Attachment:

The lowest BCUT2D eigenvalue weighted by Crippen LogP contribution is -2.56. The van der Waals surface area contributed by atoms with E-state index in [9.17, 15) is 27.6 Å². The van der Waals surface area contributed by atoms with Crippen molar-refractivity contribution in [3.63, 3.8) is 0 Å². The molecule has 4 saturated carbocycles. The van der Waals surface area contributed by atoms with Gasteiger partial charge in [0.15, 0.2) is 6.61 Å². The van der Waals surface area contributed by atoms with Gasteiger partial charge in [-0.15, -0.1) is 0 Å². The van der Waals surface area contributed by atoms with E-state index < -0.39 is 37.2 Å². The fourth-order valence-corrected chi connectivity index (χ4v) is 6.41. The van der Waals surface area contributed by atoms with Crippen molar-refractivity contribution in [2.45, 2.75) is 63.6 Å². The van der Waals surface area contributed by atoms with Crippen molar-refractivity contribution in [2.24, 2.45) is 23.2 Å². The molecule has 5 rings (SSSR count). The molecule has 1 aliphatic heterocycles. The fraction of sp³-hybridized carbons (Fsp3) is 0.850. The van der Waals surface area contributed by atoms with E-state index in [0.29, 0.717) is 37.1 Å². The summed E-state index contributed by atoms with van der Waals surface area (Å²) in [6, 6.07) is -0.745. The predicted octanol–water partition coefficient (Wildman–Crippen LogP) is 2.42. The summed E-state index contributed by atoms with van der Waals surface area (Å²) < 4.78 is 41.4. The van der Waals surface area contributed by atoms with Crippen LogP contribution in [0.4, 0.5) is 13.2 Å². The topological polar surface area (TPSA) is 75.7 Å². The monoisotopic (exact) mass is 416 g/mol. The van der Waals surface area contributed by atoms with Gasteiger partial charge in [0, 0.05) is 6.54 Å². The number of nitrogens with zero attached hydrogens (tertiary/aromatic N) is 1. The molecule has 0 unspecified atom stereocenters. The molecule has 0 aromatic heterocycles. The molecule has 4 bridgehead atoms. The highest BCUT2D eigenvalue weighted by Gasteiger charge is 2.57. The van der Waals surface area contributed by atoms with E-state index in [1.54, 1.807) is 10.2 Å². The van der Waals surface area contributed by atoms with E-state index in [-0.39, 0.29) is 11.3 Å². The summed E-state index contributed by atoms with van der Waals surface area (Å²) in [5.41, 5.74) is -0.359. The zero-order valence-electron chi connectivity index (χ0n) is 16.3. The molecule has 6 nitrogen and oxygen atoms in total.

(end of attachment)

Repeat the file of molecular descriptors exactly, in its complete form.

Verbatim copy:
The lowest BCUT2D eigenvalue weighted by Crippen LogP contribution is -2.56. The van der Waals surface area contributed by atoms with E-state index in [9.17, 15) is 27.6 Å². The van der Waals surface area contributed by atoms with Crippen molar-refractivity contribution in [3.63, 3.8) is 0 Å². The molecule has 4 saturated carbocycles. The van der Waals surface area contributed by atoms with Gasteiger partial charge in [0.15, 0.2) is 6.61 Å². The van der Waals surface area contributed by atoms with Gasteiger partial charge in [-0.15, -0.1) is 0 Å². The van der Waals surface area contributed by atoms with E-state index < -0.39 is 37.2 Å². The fourth-order valence-corrected chi connectivity index (χ4v) is 6.41. The van der Waals surface area contributed by atoms with Crippen molar-refractivity contribution in [2.45, 2.75) is 63.6 Å². The van der Waals surface area contributed by atoms with Crippen molar-refractivity contribution in [2.24, 2.45) is 23.2 Å². The molecule has 5 rings (SSSR count). The molecule has 1 aliphatic heterocycles. The fraction of sp³-hybridized carbons (Fsp3) is 0.850. The van der Waals surface area contributed by atoms with E-state index in [0.29, 0.717) is 37.1 Å². The summed E-state index contributed by atoms with van der Waals surface area (Å²) in [6, 6.07) is -0.745. The predicted octanol–water partition coefficient (Wildman–Crippen LogP) is 2.42. The summed E-state index contributed by atoms with van der Waals surface area (Å²) < 4.78 is 41.4. The van der Waals surface area contributed by atoms with Crippen LogP contribution in [0.4, 0.5) is 13.2 Å². The topological polar surface area (TPSA) is 75.7 Å². The monoisotopic (exact) mass is 416 g/mol. The van der Waals surface area contributed by atoms with Gasteiger partial charge in [0, 0.05) is 6.54 Å². The number of nitrogens with zero attached hydrogens (tertiary/aromatic N) is 1. The molecule has 0 unspecified atom stereocenters. The molecule has 0 aromatic heterocycles. The molecule has 4 bridgehead atoms. The highest BCUT2D eigenvalue weighted by Gasteiger charge is 2.57. The van der Waals surface area contributed by atoms with E-state index in [1.54, 1.807) is 10.2 Å². The van der Waals surface area contributed by atoms with E-state index in [-0.39, 0.29) is 11.3 Å². The summed E-state index contributed by atoms with van der Waals surface area (Å²) in [5.41, 5.74) is -0.359. The zero-order valence-electron chi connectivity index (χ0n) is 16.3. The molecule has 6 nitrogen and oxygen atoms in total.